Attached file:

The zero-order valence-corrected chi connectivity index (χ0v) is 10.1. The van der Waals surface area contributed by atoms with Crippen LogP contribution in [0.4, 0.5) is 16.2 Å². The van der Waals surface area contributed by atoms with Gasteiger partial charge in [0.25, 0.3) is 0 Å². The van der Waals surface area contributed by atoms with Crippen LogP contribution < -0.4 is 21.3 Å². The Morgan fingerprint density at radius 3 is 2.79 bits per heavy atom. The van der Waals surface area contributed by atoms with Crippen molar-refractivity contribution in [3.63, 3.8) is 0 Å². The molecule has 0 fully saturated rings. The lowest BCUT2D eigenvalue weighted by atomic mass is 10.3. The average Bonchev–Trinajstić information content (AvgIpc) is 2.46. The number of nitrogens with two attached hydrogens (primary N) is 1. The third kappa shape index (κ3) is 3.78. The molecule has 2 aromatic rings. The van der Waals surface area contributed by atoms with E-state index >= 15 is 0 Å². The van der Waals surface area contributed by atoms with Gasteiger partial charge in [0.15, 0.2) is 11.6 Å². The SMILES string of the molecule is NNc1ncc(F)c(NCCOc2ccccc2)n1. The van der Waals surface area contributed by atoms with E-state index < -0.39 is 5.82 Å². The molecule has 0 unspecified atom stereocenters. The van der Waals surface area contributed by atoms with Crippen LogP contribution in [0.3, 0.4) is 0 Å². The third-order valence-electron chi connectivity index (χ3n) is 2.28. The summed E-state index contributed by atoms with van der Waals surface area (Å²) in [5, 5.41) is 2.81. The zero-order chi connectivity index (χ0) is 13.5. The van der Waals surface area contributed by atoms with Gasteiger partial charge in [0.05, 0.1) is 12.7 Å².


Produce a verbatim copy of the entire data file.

The zero-order valence-corrected chi connectivity index (χ0v) is 10.1. The van der Waals surface area contributed by atoms with Crippen LogP contribution in [0.4, 0.5) is 16.2 Å². The van der Waals surface area contributed by atoms with Gasteiger partial charge in [0.25, 0.3) is 0 Å². The van der Waals surface area contributed by atoms with Crippen LogP contribution < -0.4 is 21.3 Å². The Morgan fingerprint density at radius 3 is 2.79 bits per heavy atom. The van der Waals surface area contributed by atoms with Crippen molar-refractivity contribution in [3.63, 3.8) is 0 Å². The molecule has 0 fully saturated rings. The lowest BCUT2D eigenvalue weighted by atomic mass is 10.3. The average Bonchev–Trinajstić information content (AvgIpc) is 2.46. The number of nitrogens with two attached hydrogens (primary N) is 1. The third kappa shape index (κ3) is 3.78. The molecule has 2 aromatic rings. The van der Waals surface area contributed by atoms with E-state index >= 15 is 0 Å². The van der Waals surface area contributed by atoms with Gasteiger partial charge in [0.15, 0.2) is 11.6 Å². The SMILES string of the molecule is NNc1ncc(F)c(NCCOc2ccccc2)n1. The van der Waals surface area contributed by atoms with E-state index < -0.39 is 5.82 Å². The molecule has 0 unspecified atom stereocenters. The van der Waals surface area contributed by atoms with Crippen LogP contribution in [0.3, 0.4) is 0 Å². The third-order valence-electron chi connectivity index (χ3n) is 2.28. The summed E-state index contributed by atoms with van der Waals surface area (Å²) in [5, 5.41) is 2.81. The zero-order chi connectivity index (χ0) is 13.5. The van der Waals surface area contributed by atoms with Gasteiger partial charge in [0.05, 0.1) is 12.7 Å².